gardening and inspiration

Tomatillo and Okra Do-Overs

“Vitality shows in not only the ability to persist but the ability to start over.”

F. Scott Fitzgerald

After a long absence from blogging, my theme for this entry is totally appropriate for my return. A wonderful series of life events kept me busy and away from my writing desk (ironically one of those events involved teaching others how to write). It may be hard to pick back up after losing momentum, but it’s totally worth it. While I was away from the blog, I continued to garden. In my endeavor, there were two plants I wanted to attempt to grow again, and I can now say that I succeeded.

If you go back to my blog in May of last year, I posted an entry called “Twice Transplanting Tomatoes.” https://goingandgrowing.wordpress.com/2013/05/22/twice-transplanting-tomatoes/ I posted an entry about their progress a couple weeks later https://goingandgrowing.wordpress.com/2013/05/31/the-tomatoes-move-into-their-home-and-meet-the-neighbors/. I felt very successful planting my tomatillos and I even watched the plant become very large and full of blooms. I was sure it would be a success as blooms are the start of the coming fruit. What I did not anticipate was a vicious attack from microscopic red spider mites. The trouble with these pests is by the time you realize they are there, it may be too late for your plant. Not only were the pests a problem, but I also failed to plant more than one tomatillo plant and you need at least two for pollination. I never saw a single tomatillo.

Also last year, I tried to grow Okra. Again, the spider mites and caterpillars had a feast. https://goingandgrowing.wordpress.com/2013/07/12/first-a-birder-now-a-bugger/ I maybe ate three okra pods from that plant. It was sorely disappointing.

This year, I planted okra transplants in my front yard among my flowers and I gave tomatillos another chance late this summer. I used many of the same methods except this time the Okra had more room for its roots and a different amount of sun while the tomatillo transplants were placed in a bigger container with several garlic cloves (to hopefully deter spider mites). Also, even though I may have gotten a late start with the tomatillos, they did have the opportunity to grow in slightly cooler weather. Most spider mites thrive in the hottest weather.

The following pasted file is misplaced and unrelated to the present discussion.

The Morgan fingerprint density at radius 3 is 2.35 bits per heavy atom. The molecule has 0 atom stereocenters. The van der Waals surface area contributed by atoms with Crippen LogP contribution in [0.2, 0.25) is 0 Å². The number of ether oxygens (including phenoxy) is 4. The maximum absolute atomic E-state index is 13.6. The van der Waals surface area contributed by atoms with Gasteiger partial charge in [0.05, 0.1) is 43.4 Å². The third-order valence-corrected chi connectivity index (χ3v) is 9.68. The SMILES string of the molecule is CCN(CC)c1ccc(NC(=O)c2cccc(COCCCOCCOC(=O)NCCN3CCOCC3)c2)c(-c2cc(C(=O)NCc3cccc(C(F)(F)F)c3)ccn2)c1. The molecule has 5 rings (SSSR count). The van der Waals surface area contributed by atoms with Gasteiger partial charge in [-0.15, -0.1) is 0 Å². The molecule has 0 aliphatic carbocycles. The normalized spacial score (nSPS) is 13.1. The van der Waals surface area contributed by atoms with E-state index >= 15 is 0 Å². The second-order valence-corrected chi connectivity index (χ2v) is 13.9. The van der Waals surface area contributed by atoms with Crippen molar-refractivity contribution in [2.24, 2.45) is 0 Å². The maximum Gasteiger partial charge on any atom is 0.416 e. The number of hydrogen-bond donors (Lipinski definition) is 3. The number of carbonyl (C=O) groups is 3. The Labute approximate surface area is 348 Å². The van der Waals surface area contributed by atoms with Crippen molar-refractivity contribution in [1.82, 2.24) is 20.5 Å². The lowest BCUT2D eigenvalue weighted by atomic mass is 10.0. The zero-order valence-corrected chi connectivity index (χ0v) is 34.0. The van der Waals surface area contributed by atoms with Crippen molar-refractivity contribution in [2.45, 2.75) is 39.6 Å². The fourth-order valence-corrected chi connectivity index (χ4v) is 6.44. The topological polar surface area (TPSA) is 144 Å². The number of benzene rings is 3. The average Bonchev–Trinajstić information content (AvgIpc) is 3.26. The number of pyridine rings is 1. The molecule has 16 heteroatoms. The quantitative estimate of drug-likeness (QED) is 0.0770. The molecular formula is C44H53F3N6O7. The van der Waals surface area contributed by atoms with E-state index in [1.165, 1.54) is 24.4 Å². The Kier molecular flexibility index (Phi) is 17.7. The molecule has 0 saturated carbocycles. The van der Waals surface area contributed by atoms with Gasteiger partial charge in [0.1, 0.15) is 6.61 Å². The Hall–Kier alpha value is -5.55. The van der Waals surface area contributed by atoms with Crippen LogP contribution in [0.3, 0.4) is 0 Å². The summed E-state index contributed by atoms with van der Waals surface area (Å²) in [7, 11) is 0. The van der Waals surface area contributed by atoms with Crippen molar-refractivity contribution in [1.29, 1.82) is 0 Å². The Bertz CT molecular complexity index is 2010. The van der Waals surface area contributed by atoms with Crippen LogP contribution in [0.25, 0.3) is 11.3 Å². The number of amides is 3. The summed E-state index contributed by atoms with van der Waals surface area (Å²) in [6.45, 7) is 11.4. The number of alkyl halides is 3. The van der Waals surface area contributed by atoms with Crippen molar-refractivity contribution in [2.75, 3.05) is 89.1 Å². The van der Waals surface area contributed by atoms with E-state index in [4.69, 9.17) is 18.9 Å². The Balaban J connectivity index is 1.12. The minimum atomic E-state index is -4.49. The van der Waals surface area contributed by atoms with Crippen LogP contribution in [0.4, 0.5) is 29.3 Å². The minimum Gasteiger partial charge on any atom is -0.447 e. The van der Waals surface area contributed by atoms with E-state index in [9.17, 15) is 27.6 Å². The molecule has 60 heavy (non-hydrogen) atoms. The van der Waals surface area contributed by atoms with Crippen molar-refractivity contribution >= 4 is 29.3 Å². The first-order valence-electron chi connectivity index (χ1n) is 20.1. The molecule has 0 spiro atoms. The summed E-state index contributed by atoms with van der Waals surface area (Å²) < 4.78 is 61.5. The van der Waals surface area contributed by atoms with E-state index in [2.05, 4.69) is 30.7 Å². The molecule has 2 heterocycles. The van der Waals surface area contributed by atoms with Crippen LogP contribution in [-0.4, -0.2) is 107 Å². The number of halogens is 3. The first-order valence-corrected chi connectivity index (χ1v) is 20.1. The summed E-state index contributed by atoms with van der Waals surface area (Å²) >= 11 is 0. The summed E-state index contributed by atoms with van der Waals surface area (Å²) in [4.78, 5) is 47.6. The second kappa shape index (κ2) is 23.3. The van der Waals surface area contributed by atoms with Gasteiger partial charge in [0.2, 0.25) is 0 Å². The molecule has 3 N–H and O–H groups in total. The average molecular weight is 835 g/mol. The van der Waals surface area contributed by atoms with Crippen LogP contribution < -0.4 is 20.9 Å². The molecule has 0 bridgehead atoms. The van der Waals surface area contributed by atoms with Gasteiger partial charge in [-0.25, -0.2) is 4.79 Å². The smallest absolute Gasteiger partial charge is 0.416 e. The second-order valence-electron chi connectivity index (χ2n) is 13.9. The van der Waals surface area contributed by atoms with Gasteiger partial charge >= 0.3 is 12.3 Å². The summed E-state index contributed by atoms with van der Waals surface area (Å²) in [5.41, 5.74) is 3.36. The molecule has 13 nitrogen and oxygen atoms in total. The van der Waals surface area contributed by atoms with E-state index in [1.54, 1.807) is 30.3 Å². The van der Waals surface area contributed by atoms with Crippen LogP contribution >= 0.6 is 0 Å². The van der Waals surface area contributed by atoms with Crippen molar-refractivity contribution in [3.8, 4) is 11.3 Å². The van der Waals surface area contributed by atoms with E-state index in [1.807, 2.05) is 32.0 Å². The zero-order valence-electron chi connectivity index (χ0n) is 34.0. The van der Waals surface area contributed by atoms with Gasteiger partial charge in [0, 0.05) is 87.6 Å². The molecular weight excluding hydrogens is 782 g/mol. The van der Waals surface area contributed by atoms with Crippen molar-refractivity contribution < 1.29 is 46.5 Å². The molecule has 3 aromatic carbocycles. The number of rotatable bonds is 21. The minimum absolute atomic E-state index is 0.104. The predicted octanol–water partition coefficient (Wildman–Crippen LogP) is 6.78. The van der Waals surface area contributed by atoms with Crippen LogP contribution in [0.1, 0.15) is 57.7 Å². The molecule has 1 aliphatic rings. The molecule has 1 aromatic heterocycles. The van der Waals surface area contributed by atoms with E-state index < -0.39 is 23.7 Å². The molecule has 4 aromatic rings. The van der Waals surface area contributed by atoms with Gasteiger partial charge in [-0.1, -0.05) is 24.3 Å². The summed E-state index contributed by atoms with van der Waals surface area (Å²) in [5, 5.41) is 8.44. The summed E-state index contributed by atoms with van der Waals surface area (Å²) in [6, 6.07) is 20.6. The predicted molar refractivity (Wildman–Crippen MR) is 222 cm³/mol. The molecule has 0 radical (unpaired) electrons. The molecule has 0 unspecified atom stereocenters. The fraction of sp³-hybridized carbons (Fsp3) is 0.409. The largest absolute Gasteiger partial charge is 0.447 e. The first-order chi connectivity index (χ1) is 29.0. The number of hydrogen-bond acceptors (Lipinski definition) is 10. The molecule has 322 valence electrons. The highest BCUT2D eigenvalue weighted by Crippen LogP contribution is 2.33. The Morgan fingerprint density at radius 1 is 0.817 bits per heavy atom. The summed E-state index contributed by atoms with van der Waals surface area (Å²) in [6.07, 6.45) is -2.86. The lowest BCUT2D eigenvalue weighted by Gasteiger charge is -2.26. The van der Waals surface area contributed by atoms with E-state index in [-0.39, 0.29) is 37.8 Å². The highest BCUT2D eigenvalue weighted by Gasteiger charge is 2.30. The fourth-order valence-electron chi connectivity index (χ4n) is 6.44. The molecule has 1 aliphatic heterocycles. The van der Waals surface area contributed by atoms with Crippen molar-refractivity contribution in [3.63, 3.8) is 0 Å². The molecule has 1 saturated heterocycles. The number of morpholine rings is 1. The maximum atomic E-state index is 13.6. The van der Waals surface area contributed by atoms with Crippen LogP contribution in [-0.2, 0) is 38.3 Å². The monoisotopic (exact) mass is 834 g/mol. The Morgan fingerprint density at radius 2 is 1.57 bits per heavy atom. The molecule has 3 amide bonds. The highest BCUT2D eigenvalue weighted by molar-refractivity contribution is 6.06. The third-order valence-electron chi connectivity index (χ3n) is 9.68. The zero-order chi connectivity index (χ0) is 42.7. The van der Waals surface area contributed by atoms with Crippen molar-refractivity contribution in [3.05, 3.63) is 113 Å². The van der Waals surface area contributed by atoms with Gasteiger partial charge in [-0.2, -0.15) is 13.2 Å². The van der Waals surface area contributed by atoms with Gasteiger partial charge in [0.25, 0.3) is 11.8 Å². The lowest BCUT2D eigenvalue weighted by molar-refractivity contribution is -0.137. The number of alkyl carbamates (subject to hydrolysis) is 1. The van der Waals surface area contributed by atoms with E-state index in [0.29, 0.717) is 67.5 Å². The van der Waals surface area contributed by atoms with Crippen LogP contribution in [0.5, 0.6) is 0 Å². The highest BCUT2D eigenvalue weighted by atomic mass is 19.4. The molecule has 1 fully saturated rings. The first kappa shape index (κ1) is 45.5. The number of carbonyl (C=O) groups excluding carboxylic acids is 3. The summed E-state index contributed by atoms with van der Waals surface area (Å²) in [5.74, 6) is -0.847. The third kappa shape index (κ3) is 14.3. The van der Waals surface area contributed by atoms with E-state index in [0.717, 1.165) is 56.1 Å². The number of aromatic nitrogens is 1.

SONY DSC An okra bloom

SONY DSC The arrangement: Okra, basil, chives, and low growing flowers

SONY DSC A sprouting okra pod

SONY DSC Basil

SONY DSC Did you know that okra is in the same plant family as the hibiscus? It’s no wonder the flowers are so stunning!

SONY DSC Pollinators help

SONY DSC  Mature okra pods, ready for the picking

As a result, we were able to harvest okra every 2-3 days in July through early October. We probably enjoyed at least ten dinners with fried okra! The plants began to de-leaf as the weather dropped and they were stripped bare in the last typhoon, but we got out of them what we expected. Like any annual, they fruited in season and stopped when their time was up.

Now, my four tomatillo plants are monsters! I’m very pleased with how big and healthy they look and this time, I actually see some tomatillos sprouting rather than just the blooms. This last month, I have not had time or energy to garden; all we did was add water and before I knew it the plants were huge and thriving. I couldn’t be more thrilled!

SONY DSCSONY DSC]SONY DSC

Last year, I didn’t have very much control of the spider mites and I had no control over the weather. I still had a choice as to whether or not I should continue. I’m glad I decided to give these plants another chance. Now, I have reaped and will reap a harvest from what I have sown.

Now, here is the How To:

For Okra:

  1. I used transplants from a local nursery. One advantage to this is the opportunity to get a variety of the plant that probably does well in this region. Another advantage is a slightly faster harvest.
  2. I dug up the soil in my yard and added some of my own compost mixed with vegetable and flower slow release fertilizer (You can make your own compost over the course of a few months or simply buy it at a garden supply). The soil here is a thick clay, but so is the soil used to start the transplants here so they fit right in; extra nutrients can’t hurt though!